Summer Savings! Get unlimited digital access for 13 weeks for $13.

Readers Respond

News Opinion Readers Respond

Foreign policy failure in Iraq

Regarding Ian Livingston and Michael O'Hanlon's recent commentary on Iraq, I think it's important to provide readers with some additional background information ("In bloody Iraq, not all hope is lost," Oct. 13).

First, the authors stated that the combat troops associated with the war effort had left Iraq, when in fact they didn't just leave. Instead, they were withdrawn and sent home at the end of 2011 by President Barack Obama in an obvious political ploy to enhance his chances of being reelected in 2012.

In my opinion, this is the greatest mistake President Obama ever made in his foreign relations. It sadly ended the efforts of the U.S. to assist Iraq in becoming the first democratic nation in the Middle East.

Instead, Iraq was quickly engulfed in civil strife, with constant bombings and battles between Shiites, Sunnis and other sects.

Quinton D. Thompson, Towson

Copyright © 2015, The Baltimore Sun
Related Content
  • ISIS should be described as murderers, not militants

    ISIS should be described as murderers, not militants

    The Sun's report on the burning to death of the captured Jordanian pilot refers to his murderers as "militants" ("After Jordanian's death, U.S. moves pilot rescue aircraft closer to battlefield," Feb. 5). The juxtaposition of the barbarity of the murderers coupled with the anodyne description of...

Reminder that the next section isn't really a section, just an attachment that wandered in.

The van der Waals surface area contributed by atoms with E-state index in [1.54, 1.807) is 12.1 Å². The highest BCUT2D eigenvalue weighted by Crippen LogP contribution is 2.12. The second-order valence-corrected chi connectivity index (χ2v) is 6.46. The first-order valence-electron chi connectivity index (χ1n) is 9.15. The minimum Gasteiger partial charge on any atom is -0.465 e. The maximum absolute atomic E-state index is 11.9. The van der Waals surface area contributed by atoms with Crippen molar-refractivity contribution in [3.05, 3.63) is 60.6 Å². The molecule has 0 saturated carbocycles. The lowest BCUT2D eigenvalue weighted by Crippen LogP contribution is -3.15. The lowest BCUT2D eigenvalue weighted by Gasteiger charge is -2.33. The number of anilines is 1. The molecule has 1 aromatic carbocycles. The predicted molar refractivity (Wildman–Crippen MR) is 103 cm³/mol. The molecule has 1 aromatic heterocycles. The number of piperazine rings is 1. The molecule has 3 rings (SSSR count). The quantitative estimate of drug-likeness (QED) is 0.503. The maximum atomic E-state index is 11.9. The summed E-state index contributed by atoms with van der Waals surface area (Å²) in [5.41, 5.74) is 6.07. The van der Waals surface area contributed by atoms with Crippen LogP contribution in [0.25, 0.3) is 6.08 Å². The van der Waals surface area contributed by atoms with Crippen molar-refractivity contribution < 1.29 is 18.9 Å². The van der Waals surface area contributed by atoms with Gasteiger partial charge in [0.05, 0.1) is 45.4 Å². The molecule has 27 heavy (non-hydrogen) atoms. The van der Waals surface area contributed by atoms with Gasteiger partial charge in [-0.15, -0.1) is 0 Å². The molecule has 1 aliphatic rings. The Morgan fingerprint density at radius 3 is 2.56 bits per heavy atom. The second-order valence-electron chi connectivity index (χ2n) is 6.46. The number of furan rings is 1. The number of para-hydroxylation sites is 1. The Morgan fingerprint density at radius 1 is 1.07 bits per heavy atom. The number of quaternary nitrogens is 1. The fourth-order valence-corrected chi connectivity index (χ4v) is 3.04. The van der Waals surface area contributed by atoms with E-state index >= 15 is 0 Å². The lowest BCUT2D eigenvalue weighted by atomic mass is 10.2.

• Obama's window dressing in Iraq

    Obama's window dressing in Iraq

    President Barack Obama's announcement last week that he will send an additional 450 U.S. troops to Iraq to train and assist the Iraqi Army in its battle against the self-proclaimed Islamic State appears to be a futile gesture. The chances that a few hundred more American advisers can turn the situation...

  • Obama's incompetent foreign policy

    Obama's incompetent foreign policy

    "Alarmed about the growing threat from Islamic State, the Obama administration has dramatically stepped up warnings of potential terrorist attacks on American soil…."

  • In Iraq, a de facto U.S.-Iran alliance

    In Iraq, a de facto U.S.-Iran alliance

    In principle, the Obama administration's strategy for confronting the Islamic State made perfect sense: The U.S. would conduct military airstrikes against insurgent strongholds in Syria and Iraq in support of coordinated attacks on the ground by troops fielded by our regional allies. The goal was...

  • Iraqis give away U.S. weapons

    Iraqis give away U.S. weapons

    Observing the Iraqi forces fighting ISIS running away every time they engage ISIS is one thing, but it is entirely another thing for the Iraqis to abandon their American weapons every time they retreat in a panic ("Islamic State seizes part of ancient town of Palmyra in Syria," May 20).

  • Why must media use the term ISIS?

    Why must media use the term ISIS?

    I was elated to see the article, "U.S.: Airstrikes in Syria, Iraq change Islamic State tactics" (Oct. 18), use the same terminology as President Barack Obama when referring to the Islamic State that we are currently combating. I wish I could say the same for the media. Prominent anchors and pundits...

  • Obama's costly foreign policy failures

    Obama's costly foreign policy failures

    Peter Morici produced a fine piece of writing and logic ("The poverty of Obama's foreign policy," May 20). But he should give some credit to President Barack Obama's self-proclaimed "successes" in Iraq, Yemen and Libya.

  • Could ISIS pull off another 9/11?

    Could ISIS pull off another 9/11?

    I remember 9/11 as if it were yesterday, when the U.S. was struck in New York and Washington by well-laid plans hatched in Afghanistan.

Comments
Loading

84°